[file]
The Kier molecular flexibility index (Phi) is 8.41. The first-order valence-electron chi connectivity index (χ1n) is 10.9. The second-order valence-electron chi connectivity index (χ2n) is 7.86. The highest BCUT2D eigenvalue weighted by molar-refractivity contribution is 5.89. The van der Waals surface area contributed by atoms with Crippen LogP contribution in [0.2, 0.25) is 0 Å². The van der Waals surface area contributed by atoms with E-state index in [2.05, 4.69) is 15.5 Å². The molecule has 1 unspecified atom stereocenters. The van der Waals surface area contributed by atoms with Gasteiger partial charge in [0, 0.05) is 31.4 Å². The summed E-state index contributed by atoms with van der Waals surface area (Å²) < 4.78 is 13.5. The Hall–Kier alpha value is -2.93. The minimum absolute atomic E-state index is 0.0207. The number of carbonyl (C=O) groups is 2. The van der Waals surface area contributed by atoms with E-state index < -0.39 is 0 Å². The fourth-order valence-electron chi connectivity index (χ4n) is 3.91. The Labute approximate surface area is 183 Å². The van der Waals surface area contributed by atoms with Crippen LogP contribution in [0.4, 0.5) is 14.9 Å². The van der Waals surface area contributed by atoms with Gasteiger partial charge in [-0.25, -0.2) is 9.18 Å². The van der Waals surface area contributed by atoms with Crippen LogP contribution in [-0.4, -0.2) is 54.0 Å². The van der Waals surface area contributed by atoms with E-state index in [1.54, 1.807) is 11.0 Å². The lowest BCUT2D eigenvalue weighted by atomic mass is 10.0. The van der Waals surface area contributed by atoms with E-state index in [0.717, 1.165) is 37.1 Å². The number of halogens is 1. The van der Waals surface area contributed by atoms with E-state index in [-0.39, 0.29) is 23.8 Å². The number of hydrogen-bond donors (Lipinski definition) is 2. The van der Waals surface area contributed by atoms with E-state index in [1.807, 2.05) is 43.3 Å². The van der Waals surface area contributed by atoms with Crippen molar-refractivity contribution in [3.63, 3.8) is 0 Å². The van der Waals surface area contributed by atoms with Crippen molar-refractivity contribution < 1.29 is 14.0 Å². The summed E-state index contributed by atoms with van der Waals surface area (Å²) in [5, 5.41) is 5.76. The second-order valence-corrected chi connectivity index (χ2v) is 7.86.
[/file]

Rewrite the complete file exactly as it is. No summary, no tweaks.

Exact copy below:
The Kier molecular flexibility index (Phi) is 8.41. The first-order valence-electron chi connectivity index (χ1n) is 10.9. The second-order valence-electron chi connectivity index (χ2n) is 7.86. The highest BCUT2D eigenvalue weighted by molar-refractivity contribution is 5.89. The van der Waals surface area contributed by atoms with Crippen LogP contribution in [0.2, 0.25) is 0 Å². The van der Waals surface area contributed by atoms with E-state index in [2.05, 4.69) is 15.5 Å². The molecule has 1 unspecified atom stereocenters. The van der Waals surface area contributed by atoms with Gasteiger partial charge in [0, 0.05) is 31.4 Å². The summed E-state index contributed by atoms with van der Waals surface area (Å²) < 4.78 is 13.5. The Hall–Kier alpha value is -2.93. The minimum absolute atomic E-state index is 0.0207. The number of carbonyl (C=O) groups is 2. The van der Waals surface area contributed by atoms with E-state index < -0.39 is 0 Å². The fourth-order valence-electron chi connectivity index (χ4n) is 3.91. The Labute approximate surface area is 183 Å². The van der Waals surface area contributed by atoms with Crippen LogP contribution in [0.4, 0.5) is 14.9 Å². The van der Waals surface area contributed by atoms with Gasteiger partial charge in [-0.25, -0.2) is 9.18 Å². The van der Waals surface area contributed by atoms with Crippen LogP contribution in [-0.4, -0.2) is 54.0 Å². The van der Waals surface area contributed by atoms with E-state index in [1.54, 1.807) is 11.0 Å². The lowest BCUT2D eigenvalue weighted by atomic mass is 10.0. The van der Waals surface area contributed by atoms with E-state index in [0.717, 1.165) is 37.1 Å². The number of halogens is 1. The van der Waals surface area contributed by atoms with E-state index in [-0.39, 0.29) is 23.8 Å². The number of hydrogen-bond donors (Lipinski definition) is 2. The van der Waals surface area contributed by atoms with E-state index in [1.807, 2.05) is 43.3 Å². The van der Waals surface area contributed by atoms with Crippen molar-refractivity contribution in [3.63, 3.8) is 0 Å². The van der Waals surface area contributed by atoms with Crippen molar-refractivity contribution < 1.29 is 14.0 Å². The summed E-state index contributed by atoms with van der Waals surface area (Å²) in [5, 5.41) is 5.76. The second-order valence-corrected chi connectivity index (χ2v) is 7.86.